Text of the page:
Soldiers talk of dangers of searching for Afghan IEDs

British soldier on a training exercise to detect IEDs in Camp Bastion in the Helmand province of Afghanistan Counter-IED Taskforce dealt with around 1,000 devices on one tour of duty

They have one of the most demanding jobs in Helmand: to walk ahead to find and isolate improvised explosive devices (IEDs), before calling in the bomb disposal experts to defuse or destroy the devices.

And now the dangerous work of the teams who search for the Taliban's hidden bombs in Afghanistan has been formally recognised with a new search badge, given to some 250 of the men and women recently returned from their tour of Helmand.

Amongst those receiving the badge was Capt Luke Sinnott, 31, one of the Royal Engineer search advisors who lost both of his legs after a bomb exploded beneath him.

"On the day I was injured, we were working in an area known for shootings," he said.

"We also knew it was saturated with IEDs and it was very difficult for the locals and international forces to move around.

"On the day I was blown up, I'd elected to go forward to deal with the device, to keep the guys safe. It was on my third walk down the route that a device exploded."

'Going to lose'

The explosion was sudden and devastating.

"Everything seems great and fine and then everything goes black.

"You don't feel pain straight away - it's more the shock, as though someone has punched you on the face."

Capt Luke Sinnott Capt Luke Sinnott lost both legs after a bomb exploded beneath him

He added: "Because of the size of some of the charges, when there's an explosion it always feels as if it's on top of you, even if it's 20 yards away, but this time it was me."

He says the searchers do a vital job.

"Search is one of the areas we've had the most injuries - Afghans killed as well as Isaf (Nato-led International Security Assistance Force) forces; and there's a real attrition rate from these IEDs.

"That's how the insurgents are trying to win the fight against us by laying IEDs all around, and by making the locals feel that we are going to lose."

With him when he was injured was L/Cpl Robert Cork, known as Corkie, who was also receiving his badge.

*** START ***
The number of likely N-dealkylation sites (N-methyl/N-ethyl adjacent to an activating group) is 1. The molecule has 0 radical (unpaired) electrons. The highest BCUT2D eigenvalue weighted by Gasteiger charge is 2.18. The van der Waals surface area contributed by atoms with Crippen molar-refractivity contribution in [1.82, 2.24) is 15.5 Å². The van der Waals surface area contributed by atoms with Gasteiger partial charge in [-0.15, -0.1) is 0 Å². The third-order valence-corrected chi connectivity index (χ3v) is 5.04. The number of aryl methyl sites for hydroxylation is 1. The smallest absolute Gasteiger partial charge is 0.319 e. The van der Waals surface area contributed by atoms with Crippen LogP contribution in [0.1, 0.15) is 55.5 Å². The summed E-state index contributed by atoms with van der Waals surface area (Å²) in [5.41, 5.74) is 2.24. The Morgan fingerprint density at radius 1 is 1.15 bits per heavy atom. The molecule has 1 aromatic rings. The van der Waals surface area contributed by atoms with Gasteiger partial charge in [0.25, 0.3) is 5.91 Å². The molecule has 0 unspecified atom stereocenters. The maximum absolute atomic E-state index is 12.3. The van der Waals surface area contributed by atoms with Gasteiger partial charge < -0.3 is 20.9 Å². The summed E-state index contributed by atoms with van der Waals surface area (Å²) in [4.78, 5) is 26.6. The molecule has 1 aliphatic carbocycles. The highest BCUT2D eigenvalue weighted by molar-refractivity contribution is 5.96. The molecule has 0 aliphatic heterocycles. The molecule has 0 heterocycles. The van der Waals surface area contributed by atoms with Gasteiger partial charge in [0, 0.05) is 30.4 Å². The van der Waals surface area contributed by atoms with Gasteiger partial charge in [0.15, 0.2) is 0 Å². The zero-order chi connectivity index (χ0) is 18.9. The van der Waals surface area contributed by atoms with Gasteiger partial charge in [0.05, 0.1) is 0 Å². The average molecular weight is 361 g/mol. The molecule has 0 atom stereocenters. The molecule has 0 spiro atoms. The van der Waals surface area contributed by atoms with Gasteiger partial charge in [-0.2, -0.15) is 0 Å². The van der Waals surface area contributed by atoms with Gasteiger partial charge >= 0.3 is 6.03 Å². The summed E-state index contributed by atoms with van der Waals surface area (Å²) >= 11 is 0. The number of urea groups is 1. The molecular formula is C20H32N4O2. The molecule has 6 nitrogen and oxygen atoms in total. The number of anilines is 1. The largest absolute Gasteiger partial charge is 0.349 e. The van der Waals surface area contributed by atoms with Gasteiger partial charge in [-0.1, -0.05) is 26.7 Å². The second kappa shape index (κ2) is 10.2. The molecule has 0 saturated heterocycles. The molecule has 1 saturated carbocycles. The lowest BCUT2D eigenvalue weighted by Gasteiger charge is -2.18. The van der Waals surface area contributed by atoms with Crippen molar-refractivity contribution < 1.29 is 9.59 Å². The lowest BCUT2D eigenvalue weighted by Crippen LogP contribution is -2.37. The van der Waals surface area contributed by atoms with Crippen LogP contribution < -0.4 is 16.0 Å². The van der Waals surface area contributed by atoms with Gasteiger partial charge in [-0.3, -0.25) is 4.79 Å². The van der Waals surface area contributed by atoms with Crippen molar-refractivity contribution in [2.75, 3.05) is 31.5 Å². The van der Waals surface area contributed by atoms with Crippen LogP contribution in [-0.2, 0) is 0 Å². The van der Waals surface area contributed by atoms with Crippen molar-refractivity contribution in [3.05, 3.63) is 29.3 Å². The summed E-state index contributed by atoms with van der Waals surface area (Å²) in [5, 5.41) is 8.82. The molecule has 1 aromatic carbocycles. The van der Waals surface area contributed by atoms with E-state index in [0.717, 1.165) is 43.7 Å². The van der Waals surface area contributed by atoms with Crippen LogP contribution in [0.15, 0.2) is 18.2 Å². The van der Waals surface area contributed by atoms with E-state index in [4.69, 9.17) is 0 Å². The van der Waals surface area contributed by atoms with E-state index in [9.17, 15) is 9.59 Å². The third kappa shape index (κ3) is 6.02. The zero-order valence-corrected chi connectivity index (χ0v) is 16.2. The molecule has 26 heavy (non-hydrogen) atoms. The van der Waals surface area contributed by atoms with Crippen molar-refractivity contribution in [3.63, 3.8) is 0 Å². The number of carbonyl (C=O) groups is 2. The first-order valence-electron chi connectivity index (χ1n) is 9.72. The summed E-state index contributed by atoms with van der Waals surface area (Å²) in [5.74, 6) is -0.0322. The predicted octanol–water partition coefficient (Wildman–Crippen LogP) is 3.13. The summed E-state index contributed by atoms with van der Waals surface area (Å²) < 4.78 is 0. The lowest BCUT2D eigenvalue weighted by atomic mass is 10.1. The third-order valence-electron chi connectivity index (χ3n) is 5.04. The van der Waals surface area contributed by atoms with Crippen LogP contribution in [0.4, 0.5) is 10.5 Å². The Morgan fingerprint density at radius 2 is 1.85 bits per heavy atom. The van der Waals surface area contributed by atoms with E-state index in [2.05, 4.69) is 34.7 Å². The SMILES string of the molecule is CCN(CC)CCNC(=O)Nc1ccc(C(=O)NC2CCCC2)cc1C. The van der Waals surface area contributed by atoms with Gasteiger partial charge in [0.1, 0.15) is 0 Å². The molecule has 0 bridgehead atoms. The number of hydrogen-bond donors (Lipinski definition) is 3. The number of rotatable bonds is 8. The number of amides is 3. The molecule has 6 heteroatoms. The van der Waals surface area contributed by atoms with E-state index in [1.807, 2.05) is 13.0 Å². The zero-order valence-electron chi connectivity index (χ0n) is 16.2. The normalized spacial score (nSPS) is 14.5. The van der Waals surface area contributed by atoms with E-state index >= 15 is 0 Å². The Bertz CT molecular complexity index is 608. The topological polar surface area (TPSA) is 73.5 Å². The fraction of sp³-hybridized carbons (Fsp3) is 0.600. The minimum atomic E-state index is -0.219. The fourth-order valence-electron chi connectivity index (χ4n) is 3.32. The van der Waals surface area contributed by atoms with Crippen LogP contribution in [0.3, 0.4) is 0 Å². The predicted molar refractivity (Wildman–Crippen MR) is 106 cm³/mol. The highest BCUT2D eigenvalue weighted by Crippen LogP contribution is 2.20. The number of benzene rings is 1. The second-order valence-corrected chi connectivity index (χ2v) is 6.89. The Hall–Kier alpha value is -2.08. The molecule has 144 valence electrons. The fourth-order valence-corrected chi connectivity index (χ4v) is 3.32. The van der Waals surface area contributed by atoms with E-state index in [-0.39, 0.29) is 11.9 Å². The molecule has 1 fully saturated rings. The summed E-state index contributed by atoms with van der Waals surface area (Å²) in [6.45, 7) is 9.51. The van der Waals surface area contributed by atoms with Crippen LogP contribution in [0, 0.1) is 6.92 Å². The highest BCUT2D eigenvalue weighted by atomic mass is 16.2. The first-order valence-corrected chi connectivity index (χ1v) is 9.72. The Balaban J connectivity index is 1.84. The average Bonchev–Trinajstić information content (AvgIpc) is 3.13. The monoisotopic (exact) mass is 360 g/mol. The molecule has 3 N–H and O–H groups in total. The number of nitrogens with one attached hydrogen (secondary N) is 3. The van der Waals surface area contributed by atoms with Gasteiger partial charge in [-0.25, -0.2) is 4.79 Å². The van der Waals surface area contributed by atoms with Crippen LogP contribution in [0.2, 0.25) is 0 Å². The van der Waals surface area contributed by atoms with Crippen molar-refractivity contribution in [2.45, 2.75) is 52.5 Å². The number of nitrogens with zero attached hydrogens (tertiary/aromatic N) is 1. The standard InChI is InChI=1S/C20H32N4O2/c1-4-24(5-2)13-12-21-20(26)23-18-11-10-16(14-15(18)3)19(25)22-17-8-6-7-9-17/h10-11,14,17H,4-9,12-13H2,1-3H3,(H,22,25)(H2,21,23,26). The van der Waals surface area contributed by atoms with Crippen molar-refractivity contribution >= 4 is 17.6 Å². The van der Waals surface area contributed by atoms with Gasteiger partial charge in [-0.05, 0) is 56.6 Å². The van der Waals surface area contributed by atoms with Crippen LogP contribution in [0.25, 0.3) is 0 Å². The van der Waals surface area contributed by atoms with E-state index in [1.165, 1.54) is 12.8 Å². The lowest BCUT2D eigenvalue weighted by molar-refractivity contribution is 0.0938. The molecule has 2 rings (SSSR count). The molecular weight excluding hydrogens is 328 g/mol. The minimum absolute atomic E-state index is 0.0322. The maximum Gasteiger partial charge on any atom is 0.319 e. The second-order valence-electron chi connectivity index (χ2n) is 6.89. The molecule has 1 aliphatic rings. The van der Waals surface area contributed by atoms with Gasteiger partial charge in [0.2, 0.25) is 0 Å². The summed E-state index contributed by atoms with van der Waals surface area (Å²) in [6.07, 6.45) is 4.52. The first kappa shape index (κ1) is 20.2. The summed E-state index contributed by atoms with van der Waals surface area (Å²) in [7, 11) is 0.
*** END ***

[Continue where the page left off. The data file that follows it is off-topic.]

"The searcher's role is to clear a route for the Army, searching for the IEDs. There's no hiding it - it's definitely one of the hardest and most dangerous jobs out in Afghanistan at the moment.

"We all passed our search course, a six week course, and then we get into a team which trains together for a year or so before we deploy."

'Persistent courage'

The search teams are out on the ground in Helmand Province every day of the year searching for IEDs, with the Taliban planting an average of 1,000 a month. During their tour, the Counter-IED Taskforce dealt with around 1,000 devices.

The badge was officially launched at a parade at Carver Barracks in Wimbish, the home of search specialists 33 Engineer Regiment (EOD) and 101 Engineer Regiment (EOD).

Oval in design, the badge carries the word "search" at its base with an eye and flame above it to represent the work.

The commanding officer of 8 Force Engineer Brigade, Brig Alistair Dickinson, said: "This badge recognises the work of the High Assurance Search Teams and their advisors.

Start Quote

Everyone who joins the Army realises it's part of the job description that you may have to risk your life and you may not come back whole”

End Quote Warrant Officer Rod Jones Bomb disposal expert from the Royal Logistic Corps

"To do this all day, every day, for six months demands a certain kind of mettle - a persistent courage - and it is right that their commitment to this dangerous work is recognised."

Warrant Officer Rod Jones, a bomb disposal expert from the Royal Logistic Corps who was re-united with some of his searcher comrades at the ceremony, says their tour of Afghanistan was one of the toughest he had done in his eight years as a high threat operator.

"Before I went, I had been in Iraq twice, and Northern Ireland, and dealt with five IEDs.

"But when I went to Helmand within the first three months I'd already dealt with 23 IEDs."

His wife Jane was with him at the service. They married the summer before he deployed, and she spent many months worrying about him.

"I know he is trained very well at the job he loves, so that was some reassurance. So when he goes on tour, you try not to worry too much," she said.

"This was the first operational tour that I'd experienced with Rod, so I didn't know what to expect when he went away but you do have the 'what if' scenarios in your head, but you have to put it away and focus on him coming home at the end of the tour, so that gets you through it."

For Rod, too, the separation was hard.

"I knew I had done Iraq and Northern Ireland, and could rely on the experience I gained there, but I do feel nervous about the people I leave behind, especially my family and my wife.

"I think in her heart of hearts, she hopes this is the last tour I go on.

"But everyone who joins the Army realises it's part of the job description that you may have to risk your life and you may not come back whole or without injury. But you have to put it to the back of your mind. "

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